Those who are familiar with Rhys Chatham’s more recent work—like A Crimson Grail (For 400 guitars)—might think that he is primarily a devote of the electric six-string. But Chatham also has a great love for the trumpet, and his newest project places that love in center stage. Chatham’s music is a bit hard to describe—it is classical in nature, of an avant-garde minimalist style, but it features rock instrumentation and is often structured around a big crescendo, when it is not content simply to make wonderful drones. The Bern Project came out in the very first days of year; from that moment forward it was obvious—the bar for 2010 had just been set very, very high indeed. (Tom Butcher)

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86) Mains de Givre | Esther Marie


Mains de Givre, a collaboration between violinist Émilie Livernois-Desroches and guitarist Eric Quach, resembles Quach’s main project thisquietarmy in quite a few ways. But where thisquietarmy paints a harsh portrait of a bleak landscape, Mains de Givre composes an impressionistic dreamscape. These notes drift across time and space like hazy, half-remembered thoughts, providing a soundtrack to the world of the imaginable. Esther Marie is Main de Givre’s debut album, but the sound on display here speaks to thousands of nights’ worth of experience. (Tom Butcher)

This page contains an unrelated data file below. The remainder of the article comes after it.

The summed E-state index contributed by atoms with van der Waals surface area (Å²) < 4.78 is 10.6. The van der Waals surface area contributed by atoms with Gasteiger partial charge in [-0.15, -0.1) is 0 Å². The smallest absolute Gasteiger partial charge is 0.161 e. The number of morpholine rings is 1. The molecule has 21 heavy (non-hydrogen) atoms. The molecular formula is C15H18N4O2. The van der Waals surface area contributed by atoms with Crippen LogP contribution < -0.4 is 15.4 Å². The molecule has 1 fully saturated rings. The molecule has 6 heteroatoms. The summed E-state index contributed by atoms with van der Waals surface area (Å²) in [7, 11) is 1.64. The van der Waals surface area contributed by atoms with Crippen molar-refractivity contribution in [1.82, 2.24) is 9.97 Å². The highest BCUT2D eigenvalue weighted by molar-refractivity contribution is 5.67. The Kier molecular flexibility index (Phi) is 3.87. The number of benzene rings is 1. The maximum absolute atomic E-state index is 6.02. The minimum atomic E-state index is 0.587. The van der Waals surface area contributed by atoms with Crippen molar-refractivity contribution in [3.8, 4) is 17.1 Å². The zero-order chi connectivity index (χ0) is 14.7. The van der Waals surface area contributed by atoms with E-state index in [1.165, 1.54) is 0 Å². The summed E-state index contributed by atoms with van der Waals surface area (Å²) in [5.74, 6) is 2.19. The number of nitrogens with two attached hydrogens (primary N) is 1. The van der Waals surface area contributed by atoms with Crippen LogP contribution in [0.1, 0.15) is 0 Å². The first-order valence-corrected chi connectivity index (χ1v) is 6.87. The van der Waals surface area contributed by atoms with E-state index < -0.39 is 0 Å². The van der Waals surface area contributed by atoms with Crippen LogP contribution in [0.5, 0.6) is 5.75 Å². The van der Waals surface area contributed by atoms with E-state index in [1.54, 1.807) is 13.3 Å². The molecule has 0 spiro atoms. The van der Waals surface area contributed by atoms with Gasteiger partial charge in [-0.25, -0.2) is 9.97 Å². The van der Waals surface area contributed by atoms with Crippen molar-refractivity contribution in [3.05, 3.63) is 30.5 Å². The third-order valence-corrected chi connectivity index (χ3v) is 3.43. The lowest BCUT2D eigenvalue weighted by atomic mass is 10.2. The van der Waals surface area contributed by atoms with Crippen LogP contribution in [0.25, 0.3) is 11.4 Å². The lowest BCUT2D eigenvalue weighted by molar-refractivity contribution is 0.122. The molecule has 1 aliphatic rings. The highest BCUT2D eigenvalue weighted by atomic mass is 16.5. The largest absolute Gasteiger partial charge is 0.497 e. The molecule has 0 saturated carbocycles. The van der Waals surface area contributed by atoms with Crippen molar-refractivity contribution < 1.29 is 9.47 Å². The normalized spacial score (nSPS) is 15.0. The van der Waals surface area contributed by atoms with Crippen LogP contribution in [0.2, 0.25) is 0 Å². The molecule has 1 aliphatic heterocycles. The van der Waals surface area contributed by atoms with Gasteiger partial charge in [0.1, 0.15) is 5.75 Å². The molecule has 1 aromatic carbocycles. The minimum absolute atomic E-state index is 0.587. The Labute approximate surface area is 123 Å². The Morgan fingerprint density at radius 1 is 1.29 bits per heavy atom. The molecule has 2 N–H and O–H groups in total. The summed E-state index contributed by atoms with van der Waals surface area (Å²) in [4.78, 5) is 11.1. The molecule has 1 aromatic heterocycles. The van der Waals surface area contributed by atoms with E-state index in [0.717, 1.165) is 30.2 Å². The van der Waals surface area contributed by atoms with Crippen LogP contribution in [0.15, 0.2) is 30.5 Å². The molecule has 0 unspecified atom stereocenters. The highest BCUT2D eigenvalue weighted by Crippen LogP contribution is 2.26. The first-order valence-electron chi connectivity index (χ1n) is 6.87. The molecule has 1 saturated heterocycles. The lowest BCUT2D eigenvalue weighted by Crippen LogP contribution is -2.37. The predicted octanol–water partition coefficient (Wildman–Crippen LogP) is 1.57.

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85) me:mo | Peking Scene


Forward-thinking mü-nest has been delivering some of Asia's best and brightest new acts in recent years. me:mo, the recording project of Zhai Ruixin, is the label's latest venture. Ruixin's album is an homage to the lost city of Peking (now replaced by the monstrous Beijing), and it is clear from the music that this artist longs for the simpler days before hectic traffic, penetrating lights, and the unending orchestra of cell phones. Peking Scene discovers the underlying gentleness of the city via cutesy folktronica, but Ruixin's repertoire is much more robust than the single genre would indicate. me:mo succeeds in gifting the audience with a relaxing three-quarters of an hour's worth of music, but it may forever be remembered as China's first great modern album. (Jordan Volz)

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84) J.G. Thirlwell | Manorexia: The Mesopelagic Waters


Artists expanding their existing works to fit new mediums is something rarer than one would believe, at least in a form that goes beyond simple covers and additions of orchestras; a reinterpretation of past Manorexia works, mostly electronic and characterized by a sort of post-punk approach to experimentalism, as chamber music gives the pieces a dark tinge of the surreal. It is a not-so-deep water exploration of the unseen and the unknown, of that which is almost at the surface but is even then eerily uncanny. It is not far from the familiar, and yet it can be deeply disturbing and enchanting. The transition to strings and traditional classical instrumentation serves exactly this purpose, and it brings out both the most modern parts of the originals as much as it highlights its most melodious. In the end, this is a worthy entry in the list because of its transformation and its display of an endless array of possibilities for an artist’s work. (David Murrieta)